The flexible silicon is then pulled away from the wax positive. Any imperfections are fixed and wax cups and sprues (spouts or channels) are added to direct the flow of the bronze to all parts of the mold. The silicon molds are stored for future use in case extra copies of the statue are needed.

Clay model for Wingless Victory statue.

Clay model for Wingless Victory statue.

To create another negative mold that will hold the hot bronze, the wax positive is dipped into a thin ceramic slurry which coats the outside and inside of the hollow pieces. The slurry-coated wax is then dipped in sand. The sand pot has air blown up through it so that the ceramic slurry can be quickly inserted and coated.

Silicon rubber mold for Wingless Victory

Silicon rubber mold for Wingless Victory

It’s kind of like making a Balboa ice cream bar at Balboa Beach in southern California. There, a chocolate or vanilla ice cream bar (like the wax positive) is dipped in a chocolate coating, then immediately dipped into nuts or sprinkles while the chocolate is still liquid. Here, the wet slurry is dipped into sand, then dipped into liquid cement and allowed to dry. This ceramic/cement negative mold is hard enough to withstand the hot bronze without cracking. Vents are also added so that air can escape as the bronze is poured in.

Vats of melted wax ready to pour into silicon molds.

Vats of melted wax ready to pour into silicon molds.

The molds are placing upside down in an oven and heated to melt out the wax, which is collected and re-used. This leaves a hollow area for the bronze. The molds are then placed into a kiln and heated to the temperature of the molten bronze, about 2100 ° F (1200 ° C). The bronze is melted in a blast furnace inside a balanced crucible. The bronze casters wear thermally insulated suits and carefully pour the bronze into the heated ceramic/cement molds.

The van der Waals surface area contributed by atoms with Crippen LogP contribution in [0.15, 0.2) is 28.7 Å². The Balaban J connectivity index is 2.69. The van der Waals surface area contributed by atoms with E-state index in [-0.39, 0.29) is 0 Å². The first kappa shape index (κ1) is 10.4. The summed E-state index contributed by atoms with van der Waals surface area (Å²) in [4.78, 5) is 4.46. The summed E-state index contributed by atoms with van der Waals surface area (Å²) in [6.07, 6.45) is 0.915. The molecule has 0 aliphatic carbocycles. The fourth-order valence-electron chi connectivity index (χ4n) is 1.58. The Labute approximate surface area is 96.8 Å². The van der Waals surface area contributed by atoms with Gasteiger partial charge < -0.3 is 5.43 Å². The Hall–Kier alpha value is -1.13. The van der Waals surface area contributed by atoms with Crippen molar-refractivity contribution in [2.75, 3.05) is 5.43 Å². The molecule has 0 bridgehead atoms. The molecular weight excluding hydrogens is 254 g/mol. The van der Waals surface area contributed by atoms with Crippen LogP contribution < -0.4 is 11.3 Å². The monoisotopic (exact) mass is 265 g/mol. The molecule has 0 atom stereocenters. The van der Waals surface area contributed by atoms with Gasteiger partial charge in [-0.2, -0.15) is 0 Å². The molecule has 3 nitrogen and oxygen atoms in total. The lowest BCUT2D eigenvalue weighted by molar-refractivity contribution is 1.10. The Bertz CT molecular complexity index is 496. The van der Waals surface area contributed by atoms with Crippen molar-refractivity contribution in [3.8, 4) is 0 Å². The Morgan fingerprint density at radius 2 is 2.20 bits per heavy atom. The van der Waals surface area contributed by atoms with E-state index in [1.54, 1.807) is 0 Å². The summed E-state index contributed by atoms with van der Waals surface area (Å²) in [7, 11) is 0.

Pouring hot wax into the silicon rubber mold.

Pouring hot wax into the silicon rubber mold.

Once the bronze and molds cool, the mold is broken off and the bronze pieces are “chased” – the cups and sprues are cut off along with any extra bronze that might have leaked around the edges of the mold.

Removing the silicon rubber from the wax positive.

Removing the silicon rubber from the wax positive.

If the statue is large and made from separate pieces, the pieces are then assembled together using welding torches and metal staples. Sandblasters are used to smooth the seams and staples so the surface appears continuous.

Wax mold after chasing, with the halves of the mold combined and cup and sprues (distribution channels) added.

Wax mold after chasing, with the halves of the mold combined and cup and sprues (distribution channels) added.

To get the right finish and colors in the bronze, the statue is sent to a room where chemicals (acids, bases, finishes, etc.) are added to create a desired color. Sometimes the color is created by heat treating – the bronze, which is an alloy of copper and tin, will take on a range of purple and red hues simply by heating areas to just the right temperature with a blow torch. The final coloration is called a patina. The surface is then waxed to preserve it from oxidizing.

Coating the wax with a ceramic slurry to make a negative mold.

Coating the wax with a ceramic slurry to make a negative mold.

The final step is to add a base, usually of wood or marble, then prepare the statue for shipping and display.

Coating the slurry in sand. Air blown up through the sand to make it easy to coat the slurry.

Coating the slurry in sand. Air is blown up through the sand to make it easier to coat the slurry quickly.